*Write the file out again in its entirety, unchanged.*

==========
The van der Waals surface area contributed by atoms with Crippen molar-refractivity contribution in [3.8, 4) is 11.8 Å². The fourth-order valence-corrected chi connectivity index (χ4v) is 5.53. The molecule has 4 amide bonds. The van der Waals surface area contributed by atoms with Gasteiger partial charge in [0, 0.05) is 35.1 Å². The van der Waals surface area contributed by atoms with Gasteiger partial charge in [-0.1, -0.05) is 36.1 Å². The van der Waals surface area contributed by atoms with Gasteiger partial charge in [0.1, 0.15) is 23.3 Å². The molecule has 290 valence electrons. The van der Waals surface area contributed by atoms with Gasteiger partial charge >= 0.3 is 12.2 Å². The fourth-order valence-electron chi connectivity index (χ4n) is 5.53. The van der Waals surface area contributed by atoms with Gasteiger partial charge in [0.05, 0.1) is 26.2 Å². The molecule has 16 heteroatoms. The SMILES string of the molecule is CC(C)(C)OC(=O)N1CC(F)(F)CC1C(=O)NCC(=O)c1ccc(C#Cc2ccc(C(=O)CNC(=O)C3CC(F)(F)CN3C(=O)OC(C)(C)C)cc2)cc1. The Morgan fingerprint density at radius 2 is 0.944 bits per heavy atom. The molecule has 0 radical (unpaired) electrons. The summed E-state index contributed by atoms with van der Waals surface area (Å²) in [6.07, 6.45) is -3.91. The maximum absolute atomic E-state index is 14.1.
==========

The van der Waals surface area contributed by atoms with Crippen molar-refractivity contribution in [3.8, 4) is 11.8 Å². The fourth-order valence-corrected chi connectivity index (χ4v) is 5.53. The molecule has 4 amide bonds. The van der Waals surface area contributed by atoms with Gasteiger partial charge in [0, 0.05) is 35.1 Å². The van der Waals surface area contributed by atoms with Gasteiger partial charge in [-0.1, -0.05) is 36.1 Å². The van der Waals surface area contributed by atoms with Gasteiger partial charge in [0.1, 0.15) is 23.3 Å². The molecule has 290 valence electrons. The van der Waals surface area contributed by atoms with Gasteiger partial charge >= 0.3 is 12.2 Å². The fourth-order valence-electron chi connectivity index (χ4n) is 5.53. The van der Waals surface area contributed by atoms with Gasteiger partial charge in [0.05, 0.1) is 26.2 Å². The molecule has 16 heteroatoms. The SMILES string of the molecule is CC(C)(C)OC(=O)N1CC(F)(F)CC1C(=O)NCC(=O)c1ccc(C#Cc2ccc(C(=O)CNC(=O)C3CC(F)(F)CN3C(=O)OC(C)(C)C)cc2)cc1. The Morgan fingerprint density at radius 2 is 0.944 bits per heavy atom. The molecule has 0 radical (unpaired) electrons. The summed E-state index contributed by atoms with van der Waals surface area (Å²) in [6.07, 6.45) is -3.91. The maximum absolute atomic E-state index is 14.1.